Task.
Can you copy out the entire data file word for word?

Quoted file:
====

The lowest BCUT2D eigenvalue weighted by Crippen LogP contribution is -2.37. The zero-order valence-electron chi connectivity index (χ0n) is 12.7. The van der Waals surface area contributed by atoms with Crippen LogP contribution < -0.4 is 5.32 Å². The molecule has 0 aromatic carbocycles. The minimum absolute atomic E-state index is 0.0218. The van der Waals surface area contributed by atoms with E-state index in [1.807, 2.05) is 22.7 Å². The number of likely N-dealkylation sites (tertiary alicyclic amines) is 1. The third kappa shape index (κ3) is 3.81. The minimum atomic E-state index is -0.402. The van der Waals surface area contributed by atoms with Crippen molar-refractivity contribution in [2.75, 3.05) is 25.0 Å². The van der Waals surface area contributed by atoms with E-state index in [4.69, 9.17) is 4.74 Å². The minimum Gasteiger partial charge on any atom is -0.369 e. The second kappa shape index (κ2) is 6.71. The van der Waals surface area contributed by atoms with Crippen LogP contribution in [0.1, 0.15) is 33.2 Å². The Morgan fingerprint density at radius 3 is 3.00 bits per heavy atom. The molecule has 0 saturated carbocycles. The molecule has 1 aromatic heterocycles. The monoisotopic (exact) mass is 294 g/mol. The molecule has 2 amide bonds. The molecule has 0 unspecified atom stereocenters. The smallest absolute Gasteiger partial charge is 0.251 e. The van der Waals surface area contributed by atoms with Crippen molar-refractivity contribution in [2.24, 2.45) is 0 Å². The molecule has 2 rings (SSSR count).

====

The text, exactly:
The lowest BCUT2D eigenvalue weighted by Crippen LogP contribution is -2.37. The zero-order valence-electron chi connectivity index (χ0n) is 12.7. The van der Waals surface area contributed by atoms with Crippen LogP contribution < -0.4 is 5.32 Å². The molecule has 0 aromatic carbocycles. The minimum absolute atomic E-state index is 0.0218. The van der Waals surface area contributed by atoms with E-state index in [1.807, 2.05) is 22.7 Å². The number of likely N-dealkylation sites (tertiary alicyclic amines) is 1. The third kappa shape index (κ3) is 3.81. The minimum atomic E-state index is -0.402. The van der Waals surface area contributed by atoms with Crippen molar-refractivity contribution in [2.75, 3.05) is 25.0 Å². The van der Waals surface area contributed by atoms with E-state index in [4.69, 9.17) is 4.74 Å². The minimum Gasteiger partial charge on any atom is -0.369 e. The second kappa shape index (κ2) is 6.71. The van der Waals surface area contributed by atoms with Crippen LogP contribution in [0.1, 0.15) is 33.2 Å². The Morgan fingerprint density at radius 3 is 3.00 bits per heavy atom. The molecule has 0 saturated carbocycles. The molecule has 1 aromatic heterocycles. The monoisotopic (exact) mass is 294 g/mol. The molecule has 2 amide bonds. The molecule has 0 unspecified atom stereocenters. The smallest absolute Gasteiger partial charge is 0.251 e. The van der Waals surface area contributed by atoms with Crippen molar-refractivity contribution in [2.24, 2.45) is 0 Å². The molecule has 2 rings (SSSR count).